Philosophy P335 ( 13649)/ P535 ( 28458): Søren Kierkegaard - PDF

Philosophy P335 ( 13649)/ P535 ( 28458): Søren Kierkegaard Spring 2011 Lecture Notes by Paul Vincent Spade Philosophy P335 ( 13649)/P535 ( 28458) Søren Kierkegaard: Spring 2011, Lecture Notes, by Paul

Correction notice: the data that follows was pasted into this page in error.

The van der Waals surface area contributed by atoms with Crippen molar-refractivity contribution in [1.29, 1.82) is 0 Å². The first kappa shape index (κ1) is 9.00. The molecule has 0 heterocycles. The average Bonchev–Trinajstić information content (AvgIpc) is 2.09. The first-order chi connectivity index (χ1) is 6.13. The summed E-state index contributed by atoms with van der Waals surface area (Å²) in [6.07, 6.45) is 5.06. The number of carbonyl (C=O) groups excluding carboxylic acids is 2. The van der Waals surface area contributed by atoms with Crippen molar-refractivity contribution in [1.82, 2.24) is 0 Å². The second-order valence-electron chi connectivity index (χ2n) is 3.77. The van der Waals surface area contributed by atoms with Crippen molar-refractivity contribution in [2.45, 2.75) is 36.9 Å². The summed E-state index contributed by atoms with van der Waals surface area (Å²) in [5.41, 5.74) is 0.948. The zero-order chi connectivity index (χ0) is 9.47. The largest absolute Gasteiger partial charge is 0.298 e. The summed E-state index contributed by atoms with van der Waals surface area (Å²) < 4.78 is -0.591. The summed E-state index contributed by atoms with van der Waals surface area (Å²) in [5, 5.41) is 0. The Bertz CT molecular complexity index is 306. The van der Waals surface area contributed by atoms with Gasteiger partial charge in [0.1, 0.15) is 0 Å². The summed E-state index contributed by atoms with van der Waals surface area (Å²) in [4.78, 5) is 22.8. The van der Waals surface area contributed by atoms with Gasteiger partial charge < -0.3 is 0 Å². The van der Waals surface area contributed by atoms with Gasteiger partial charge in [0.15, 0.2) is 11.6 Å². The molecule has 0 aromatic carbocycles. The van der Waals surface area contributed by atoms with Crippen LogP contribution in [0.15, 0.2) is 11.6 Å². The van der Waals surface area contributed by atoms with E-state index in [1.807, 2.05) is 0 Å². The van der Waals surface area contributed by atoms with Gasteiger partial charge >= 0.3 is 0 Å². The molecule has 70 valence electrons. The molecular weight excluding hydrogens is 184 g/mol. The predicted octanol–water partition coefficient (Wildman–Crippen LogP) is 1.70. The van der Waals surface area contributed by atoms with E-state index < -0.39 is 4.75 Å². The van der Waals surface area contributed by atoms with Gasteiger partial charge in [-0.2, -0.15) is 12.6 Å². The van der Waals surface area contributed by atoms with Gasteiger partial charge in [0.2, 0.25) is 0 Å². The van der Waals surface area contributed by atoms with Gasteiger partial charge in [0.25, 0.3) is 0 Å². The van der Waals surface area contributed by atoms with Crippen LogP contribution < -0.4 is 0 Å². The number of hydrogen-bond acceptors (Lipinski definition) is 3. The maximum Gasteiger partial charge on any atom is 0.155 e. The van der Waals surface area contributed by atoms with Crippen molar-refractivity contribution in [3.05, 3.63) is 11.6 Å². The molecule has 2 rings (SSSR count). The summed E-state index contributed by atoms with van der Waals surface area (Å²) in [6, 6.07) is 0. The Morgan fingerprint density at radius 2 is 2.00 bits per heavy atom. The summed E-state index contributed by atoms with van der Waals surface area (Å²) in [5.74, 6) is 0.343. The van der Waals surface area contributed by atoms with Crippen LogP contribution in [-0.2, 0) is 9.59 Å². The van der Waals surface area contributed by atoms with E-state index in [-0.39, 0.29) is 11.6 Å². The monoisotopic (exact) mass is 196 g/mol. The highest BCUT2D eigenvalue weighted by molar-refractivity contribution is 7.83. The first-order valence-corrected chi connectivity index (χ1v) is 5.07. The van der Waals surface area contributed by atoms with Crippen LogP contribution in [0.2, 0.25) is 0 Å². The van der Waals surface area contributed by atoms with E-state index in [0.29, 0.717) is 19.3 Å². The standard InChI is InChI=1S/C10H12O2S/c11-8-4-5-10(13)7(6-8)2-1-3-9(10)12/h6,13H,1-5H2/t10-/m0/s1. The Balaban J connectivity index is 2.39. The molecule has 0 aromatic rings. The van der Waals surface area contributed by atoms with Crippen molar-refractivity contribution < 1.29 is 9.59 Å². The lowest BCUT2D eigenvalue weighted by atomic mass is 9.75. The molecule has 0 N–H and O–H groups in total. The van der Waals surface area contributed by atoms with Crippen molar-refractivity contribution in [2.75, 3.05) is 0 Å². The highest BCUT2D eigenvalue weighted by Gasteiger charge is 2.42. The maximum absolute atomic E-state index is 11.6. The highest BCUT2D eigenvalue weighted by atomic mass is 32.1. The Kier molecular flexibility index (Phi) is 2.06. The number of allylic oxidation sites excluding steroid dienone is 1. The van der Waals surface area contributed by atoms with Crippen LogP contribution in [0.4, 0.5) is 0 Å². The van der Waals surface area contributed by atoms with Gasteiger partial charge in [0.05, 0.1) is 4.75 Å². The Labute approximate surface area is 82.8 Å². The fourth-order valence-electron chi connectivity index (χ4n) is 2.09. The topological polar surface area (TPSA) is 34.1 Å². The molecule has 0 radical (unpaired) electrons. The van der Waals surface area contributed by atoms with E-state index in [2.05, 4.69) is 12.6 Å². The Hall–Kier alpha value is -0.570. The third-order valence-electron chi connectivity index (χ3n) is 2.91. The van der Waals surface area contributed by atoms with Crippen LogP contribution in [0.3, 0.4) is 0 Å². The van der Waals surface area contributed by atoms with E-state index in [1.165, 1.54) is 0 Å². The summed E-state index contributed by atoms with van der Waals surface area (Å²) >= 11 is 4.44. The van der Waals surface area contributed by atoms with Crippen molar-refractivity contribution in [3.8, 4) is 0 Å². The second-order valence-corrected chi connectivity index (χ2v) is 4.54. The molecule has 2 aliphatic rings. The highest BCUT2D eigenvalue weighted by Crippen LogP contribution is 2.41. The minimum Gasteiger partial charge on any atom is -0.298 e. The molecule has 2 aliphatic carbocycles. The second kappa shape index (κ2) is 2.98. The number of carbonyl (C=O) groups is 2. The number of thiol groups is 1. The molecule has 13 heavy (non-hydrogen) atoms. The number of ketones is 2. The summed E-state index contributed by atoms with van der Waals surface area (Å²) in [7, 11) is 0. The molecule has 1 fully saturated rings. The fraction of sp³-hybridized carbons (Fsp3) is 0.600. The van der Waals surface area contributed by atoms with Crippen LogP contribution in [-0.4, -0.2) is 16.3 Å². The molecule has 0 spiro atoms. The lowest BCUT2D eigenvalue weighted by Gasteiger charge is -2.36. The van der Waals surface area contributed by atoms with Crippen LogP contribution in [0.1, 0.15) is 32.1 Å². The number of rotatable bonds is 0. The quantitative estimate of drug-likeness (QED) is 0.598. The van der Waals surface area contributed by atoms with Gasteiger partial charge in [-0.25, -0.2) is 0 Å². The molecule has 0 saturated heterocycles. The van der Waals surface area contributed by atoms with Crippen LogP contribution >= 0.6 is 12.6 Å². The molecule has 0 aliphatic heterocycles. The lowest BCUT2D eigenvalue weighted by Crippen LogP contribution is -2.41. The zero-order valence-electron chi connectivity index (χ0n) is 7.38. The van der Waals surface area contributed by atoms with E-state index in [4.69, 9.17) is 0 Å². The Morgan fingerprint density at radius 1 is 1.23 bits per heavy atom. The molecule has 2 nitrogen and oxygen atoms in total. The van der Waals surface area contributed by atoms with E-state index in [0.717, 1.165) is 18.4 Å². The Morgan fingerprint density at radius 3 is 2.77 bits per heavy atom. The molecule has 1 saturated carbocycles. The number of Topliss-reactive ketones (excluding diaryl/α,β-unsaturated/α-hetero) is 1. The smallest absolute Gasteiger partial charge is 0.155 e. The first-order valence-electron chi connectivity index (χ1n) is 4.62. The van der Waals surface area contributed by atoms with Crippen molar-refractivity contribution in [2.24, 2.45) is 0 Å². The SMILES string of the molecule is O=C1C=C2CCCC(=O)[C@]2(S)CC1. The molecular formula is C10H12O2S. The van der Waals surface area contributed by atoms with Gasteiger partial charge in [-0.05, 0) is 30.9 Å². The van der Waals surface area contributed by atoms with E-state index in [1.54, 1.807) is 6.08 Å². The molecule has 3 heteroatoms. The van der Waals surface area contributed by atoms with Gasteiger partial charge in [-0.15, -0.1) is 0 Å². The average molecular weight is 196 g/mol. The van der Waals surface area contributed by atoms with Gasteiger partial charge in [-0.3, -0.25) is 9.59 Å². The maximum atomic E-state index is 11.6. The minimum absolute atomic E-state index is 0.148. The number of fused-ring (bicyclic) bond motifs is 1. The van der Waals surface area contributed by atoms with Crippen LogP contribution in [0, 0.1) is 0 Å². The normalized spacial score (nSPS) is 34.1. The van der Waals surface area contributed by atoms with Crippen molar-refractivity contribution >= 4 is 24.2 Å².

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Philosophy P335 ( 13649)/ P535 ( 28458): Søren Kierkegaard Spring 2011 Lecture Notes by Paul Vincent Spade Philosophy P335 ( 13649)/P535 ( 28458) Søren Kierkegaard: Spring 2011, Lecture Notes, by Paul Vincent Spade is licensed under the Creative Commons Attribution 4.0 International License. To view a copy of this license, visit Table of Contents Course...1 Readings... 1 First reading assignment... 1 Mechanics of the course... 2 Weekly quizzes... 3 Mid-term examination... 3 Term paper... 3 Peer reviews... 3 Plan of attack... 4 Life...5 His name... 5 What to expect...8 Writings...9 Kierkegaard s Writings (KW) and the Journals and Papers (JP)... 9 Pseudonymous vs. signed works Aesthetic vs. religious works Works in the authorship and the other works Some of the main works The Concept of Irony Either/Or Fear and Trembling Philosophical Fragments (or Philosophical Crumbs ) Concluding Unscientific Postscript Others Background on Hegel...19 Hegel...21 The standard picture...26 ii Reading Sources (1) Reaction to Hegel (2) Emphasis on the individual (3) A practical urgency to Kierkegaard (4) Kierkegaard s dialectic What are the three lifestyles? The aesthetic life Texts The ethical life The religious life, the life of faith Contrasts between Hegel s dialectic and Kierkegaard s stages on life s way Things to ask Criterionless choice Dread or anxiety Other notions in Kierkegaard Existence Truth The paradox Fear and Trembling...50 Preface The story of Abraham Situating the text Attunement First version (pp ) Second version (p. 46) Third version (pp ) Fourth version (pp ) General observation Speech in praise of Abraham (pp ) Preamble from the heart Offering the best you have iii The special case interpretation The context of his times The knights The structure of the knight of infinite resignation (p. 72) The aesthetics of the knight of infinite resignation The structure of the knight of faith The aesthetics of the knight of faith The knight of faith cannot make the additional movement on his own The first two problemata The first problema What Is the question? The ethical sense The personal preference sense Some suggestions First suggestion Second suggestion Third suggestion What s wrong with the standard picture?...77 Summary review of the standard picture Initial problems with the standard picture How many stages are there? How rare are criterionless choices? What about faith? The aesthetic life...83 Diapsalmata The dead club The First Love The last two essays Don Giovanni The upshot of it all The ethical...93 The Judge s diagnosis of the aesthetic The Judge s diagnosis of A in particular Conclusion Indirect communication, or the problem of the pseudonymous authors iv Nonsense about indirect communication Ineffability Other nonsense Sources on indirect communication Point of View Concluding Unscientific Postscript Two Lectures on Communication Conclusion Practice in Christianity Summary Kierkegaard s epistemology The title and the statement of the problem The issue A digression on Socrates and Plato Application to Kierkegaard The task of Fragments The moment Why make such an hypothesis? Pelagianism Repetition The story of Repetition The moral of the story What does it have to do with Fragments? Offense The contemporary The Concept of Anxiety Orientation The title page Other themes in the introduction Quantitative vs. qualitative change The two ethics Hereditary sin v Conceptual link with Sickness Highlights Hereditary sin vs. original sin We are all in the same situation as Adam Sin vs. sinfulness The individual and the race Anxiety The demonic Sin and sexuality The role of anxiety in faith How are we to read all this? The Sickness unto Death Contents of Sickness unto Death Three forms of despair A link between Sickness and Either/Or The Judge as in the third form of despair The Judge as a Pelagian Despair is a disease, not the consciousness of the disease Is despair a bad thing or a good thing? Anyone in despair is bringing it on himself Random observations Do the three forms of despair reduce to one another? Conscience Purity of Heart and Works of Love The Moment Kierkegaard on cannibalism vi Course Pass out Syllabus. Readings Susan Leigh Anderson, On Kierkegaard. (I ll say more about this later.) Bretall, A Kierkegaard Anthology. Fear and Trembling, Alastair Hannay trans. The Concept of Anxiety, Reidar Thomte trans. (Princeton series.) The Sickness unto Death, Alastair Hannay trans. Optional: Alastair Hannay and Gordon Marino, ed. The Cambridge Companion to Kierkegaard. There will be some assigned readings from this (the volume is on reserve in the main library), but not enough to warrant buying the entire book for those two items alone. (Nevertheless, it s a good book!) First reading assignment Your first reading assignment, which you should get started on right away: Anderson, On Kierkegaard. Read the whole thing; it s short. This is for general orientation and background. I ll have some more to say about this book in a moment. Also, the MacIntyre article from The Encyclopedia of Philosophy, on E-Reserves for this course. (I ll say more about our E-Reserves collection in a moment.) Cambridge Companion, Chap. 1, on SK s life and times, and a little more general orientation. (On the Extras page of our Oncourse site. I ll say more about our Oncourse site too in a moment.) Then. after that Cambridge Companion, Chap. 4, on SK s relations with Hegel. 1 Mechanics of the course Important parts of this course will take place on the University's Oncourse website (xxxxxxxxxxxxxxxxxxxxxxx). Both those who are taking this course under the P335 number and those taking it under the P535 number should go to the Oncourse tab for the P335 version. It reads: SP11 BL PHIL P Here on our Oncourse site, you will find: A copy of the Syllabus. Announcements relevant to this course. A quiz-taking utility, for (almost) weekly quizzes, as I ll describe in a moment. An Assignments utility, where you will submit all examinations and papers for this course in digital format. A page of instructions for how to do this. Toward the end of the semester, you will find a drop box, on Oncourse, the function of which is described in the Syllabus. A Post Em grade-reporting utility, where you can see your running grades for this course: quiz grades, examination grades, paper grade, comments, etc. (Note : I have to upload these grades manually from my Excel spreadsheet gradebook. So there will be some lag-time between, say, taking a quiz and seeing the results posted here.) I m not using the regular Gradebook utility on Oncourse, since I find the Post Em utility much more flexible. An archive, where you can view messages from me or your classmates relevant to this course. You can send ordinary from home on on-campus to xxxxxxxxxxxxxxxxxxx, and it will be automatically forwarded to all members of this class and deposited in the archive on Oncourse for later viewing. I ll be using this utility to send you comments on the quizzes, for instance, or follow-up remarks on things that come up in lectures. Note that this utility is to be used only for matters relevant to this class. If you start abusing it and sending random s to everybody, I'll just have to reconfigure it so that only I can send mail through it. A link to our E-Reserves collection, run through the main library. You can go to that page either through the general Library website or directly through our Oncourse page. A page of suggested bibliography that may be useful to you in writing your term papers. This page also contains a list of things on our E-Reserves page. A page where I will post links to online versions of all class handouts that supplement the lectures. You will be expected to keep current with what is going on on this Oncourse site. 2 Weekly quizzes There will be a total of eleven more or less weekly quizzes in this course, starting next week. They will be conducted through Oncourse, outside the classroom. (Once on our Oncourse site, click on Original Test and Survey in the menubar on the left of your screen.) For the details of how these will work, see the Syllabus. On weeks when we are having a quiz, they will be available to take any time between Wednesday afternoon at 2:15 (right after our class is over) and the following Sunday midnight (strictly, Monday morning at 00:00.) The quizzes are meant to cover the kind of factual and basic conceptual material you need to keep straight if you are going to do any real work on Kierkegaard. They will be demanding, but as fair and reasonable as I can make them. Note: These are in a sense open book quizzes. You can use your textbooks, your lecture notes, on-line materials, things from the library, or other such materials when you take these quizzes. You can ask one another, if you like. You can go print out a copy of the quiz and then come back after you ve done some homework and actually fill it in and submit it later. There is really only one way you can cheat, and that s to have someone else log in as you and take it for you. But the way I ve set it up, why bother? Note: You only get to submit each quiz once, so be sure you have it the way you want it before you do. Mid-term examination There will be a mid-term examination (around mid-term, naturally). It will be submitted through the Assignments utility on Oncourse. For the details, see the Syllabus. Term paper There will be a full-dress term-paper due near the end of the semester. For the paper, I want you to do a philosophical analysis of some fairly extended passage or passages from Kierkegaard himself. In other words, I want your paper to be text-based (and not just an abstract discussion of overall themes or a what Kierkegaard means to me paper), but also philosophically sensitive (and not just a book report ). I will provide further advice on your paper, and some suggested topics, as we get into the semester. Peer reviews Instead of a final examination, we re going to try something a little different this semester. After you submit your term-papers through Oncourse, I will go through and assign you one or two papers by your classmates for you to read and review. (One if you re taking this course under the P335 number, two if you re taking it under the graduate P535 number.) These papers will appear in your Oncourse drop box, which 3 I ll turn on at that time for this purpose. By reviewing a paper, I mean in effect read it, grade it and write comments on it. These reviews will be due by the beginning of the final examination period for this class during finals week. Once they are all submitted, I ll submit the reviews of your own paper to the same drop box, so you can see what your classmates think of your own work. (This will all be done anonymously both ways. That is, you will not know whose papers you are reviewing, and you will not know who is reviewing your own paper. Depending on whether people turn in late papers, you may or may not get a review of your own paper back, or you may get more than one back.) Plan of attack Here s how we re going to proceed: First of all, I m going to give you a kind of capsule presentation of what might be called the standard view of Kierkegaard (if there is one). Some of you may have taken P135 with me before. And in that course, I ve given you a kind of standard picture of what SK is up to. This is roughly the picture you ll see in lots of surveys, histories and once-over-lightly treatments. If you ve taken P135 with me, or similar courses elsewhere, this much will be review and should sound pretty familiar. But I need to include it for the sake of those of you who haven t taken such a course before. (And for those of you have, I ll be including some further material you probably haven t heard before.) This is why I want you to read the Anderson book, and the MacIntyre article on E- Reserves. For my purposes, these are representative statements of the standard view. Then: We ll go on. In effect, this going on will amount to a test of that standard picture. It s not so much that the standard picture is just wrong (although I think a lot of it is), as that as we ll see there so much more to be said, and it s not nearly as tidy as it s sometimes presented. That s where we get into the good stuff, and that s what we want to spend the bulk of the semester on. What I want to talk about today, then, is a brief introduction to SK s life and times. On Wednesday, I want to talk about his writings, since he wrote a lot, and keeping track of it all is a complicated business. (I ve included a web page on this on our Oncourse site.) Then, next week, we ll talk about SK s philosophical context, who he was reacting against, the philosophical climate of the times, and so on. In particular, some background on Hegel. After that, I ll spend the next two weeks giving you a quick tour of what we re calling the standard picture, and introducing some basic concepts and notions in SK. This will involve our first actual taste of SK s writings, as given in the Syllabus. But our first in-depth look at a complete work of SK will come after that, when we talk about Fear and Trembling. I ve used this work a lot in P135, and so does almost everyone else who teaches Kierkegaard. It s undoubtedly his most widely read book, and 4 it s probably the best single work he ever wrote to get people really turned on and kick started about this guy. We ll see, I think, that although some of this will sound familiar if you ve taken my P135 before, and some of it will surely sound familiar from our presentation of the standard view things are not quite as we thought! And at that point, we ll be ready to get into the real thick of it! Life I ve put a fairly detailed chronology of Kierkegaard s life on the Extras page of our Oncourse site, compiled from several sources. You may want to consult that from time to time. (See also Anderson, Chap. 1, and Chap. 1 from the Companion.) If you re interested in more detail about his life, I should mention a major biography by Joakim Garff, first published in Danish in 2000, translated in 2005, and now available in paperback: Søren Kierkegaard: A Biography, Bruce H. Kirmmse, trans. (Princeton University Press, 2007). It s enormous, rather controversial, pretty inexpensive, and a pretty good read. I ve asked the Library to put this on physical reserves. Here are the bare bones of SK s biography: He was born on May 5, 1813, in Copenhagen, Denmark. He died in the same city on November 11, Note: He died when he was 42. So he was relatively young. A lot happened in a fairly short time. SK pretty much stayed in Copenhagen all his life. He did make a few trips to Berlin, but they were short and infrequent. And occasionally he would go visit somebody in the countryside near Copenhagen. But basically, he was a city-boy through and through. And he loved it. For all his caustic criticism of Copenhagen society (which we ll see as we go along), SK was obviously very proud of being a Dane, and of living in Copenhagen in particular. His name SK s name is: Søren Aabye Kierkegaard. The first name is a Danish form of the Latin Severinus (or Severus, for fans of Harry Potter). The ø in it is pronounced like German o-umlaut: ö, and is found spelled that way in some older Danish texts. (Round your lips as though you were going to say oh, and then holding your lips in that position say a long a.) In modern Danish, the double-a in his middle and family names is spelled with what English-speakers sometimes call a-ring å, taken from Swedish. It s pronounced roughly like aw, or even roughly (to an American ear) like a long o. (But the double-a is preserved in some place-names and in some traditional names. So we never see 5 Kierkegård.) D is never pronounced after r in Danish, so we get: Søren Aabye Kierkegaard. Basically, the surname Kierkegaard means churchyard. (In the modern spelling, there is a perfectly ordinary word kirkegård no e immediately after the i with exactly that meaning.) Just as in English, the word in Danish suggests cemetery, graveyard. This seems like a pretty unlucky name to be saddled with all your life, but there s a story behind it. An older meaning of the name is something like church farm or church grounds. ( Gård is related to English garden or yard. ) And in fact, that s where the family got its name: from an old social arrangement (leftover from feudal times) whereby the family tended sheep on lands (the farm ) belonging to the local Lutheran church up on the Jutland peninsula. SK s father in fact was originally a country shepherd in Jutland before he moved to the city (to Copenhagen) and made good. In fact, the father moved to Copenhagen in 1768, at the age of 11, and lived with an uncle, a successful dry goods merchant of men s clothing (a haberdasher ). When he was 21, he was officially released from his feudal obligations by the local Lutheran priest up there in Jutland. The father, Michael Pedersen Kierkegaard, proved to be a good businessman. At the age of 32, he branched out with the official blessing of the King of Denmark and got into the importing business, specializing in goods from the Danish West Indies what are now the Virgin Islands and from India and China. He was very successful. At the relatively late age of 37, in 1794, Michael married his business partner s sister, a certain Kirstine Nielsdatter Røyen, who was 34 or 35 at the time. She died childless, some two years later. In the same year, the uncle (whose house he and his wife were living in) died, and Michael Kierkegaard suddenly found himself in possession of a considerable fortune. When Michael himself died, sometime later (in 1838), Søren Kierkegaard our man inherited the bulk of the fortune, including the family house, and never had to work a day in his life at a real job. Søren was the youngest of seven children. But not by Kirstine, the woman his father had married in 1794 because, remember, she died childless shortly thereafter. Rather, the mother of all Michael Pedersen Kierkegaard s children was a certain Ane Sørensdatter Lund. She had been a family servant and kind of attendant to Michael s wife Kirstine. Well, after Kirstine s death, Ane Lund found herself in the family way, and she and Michael were married in Their first of seven children was born with unseemly haste soon afterward. Michael and Ane raised a family, and she died at the age of 66 in Whatever you want to make of it, our Søren says absolutely nothing at all about her. The family seemed to be jinxed. SK s father Michael was apparently a morbid, obsessed man. Not without fondness for his children, but he was a severe father, with a very 6 demanding and harsh view of religion not uncharacteristic for Denmark at the time, although Michael seemed to be especially taken with the severity of it. Michael also seems to have thought he had committed some literally unforgivable sin in his youth. Not his obvious lapse with the household servant Ane (later his second wife that wouldn t have been in his youth ), but much earlier before he had moved to Copenhagen as a child. (There is some uncertainty about exactly what it was. The following story did happen, but whether it was the source of Michael s melancholy is debated.) It seems that one day, when he was very young, he was tending sheep up there on that barren, windswept church farm in Jutland, and he finally had had enough, raised his fist and cursed God. This was a serious matter in the prevailing religious views of the time, and later Michael became convinced that this unforgivable sin of the father would be visited on his entire family. In a sense, he was right. Of the seven children Michael had with his second wife Ane, the oldest one a daughter died before she was 25. A second daughter died at 33, and the third child (also a daughter) likewise died at age 33. One son died from a blow to the head in a schoolyard accident at the age of 1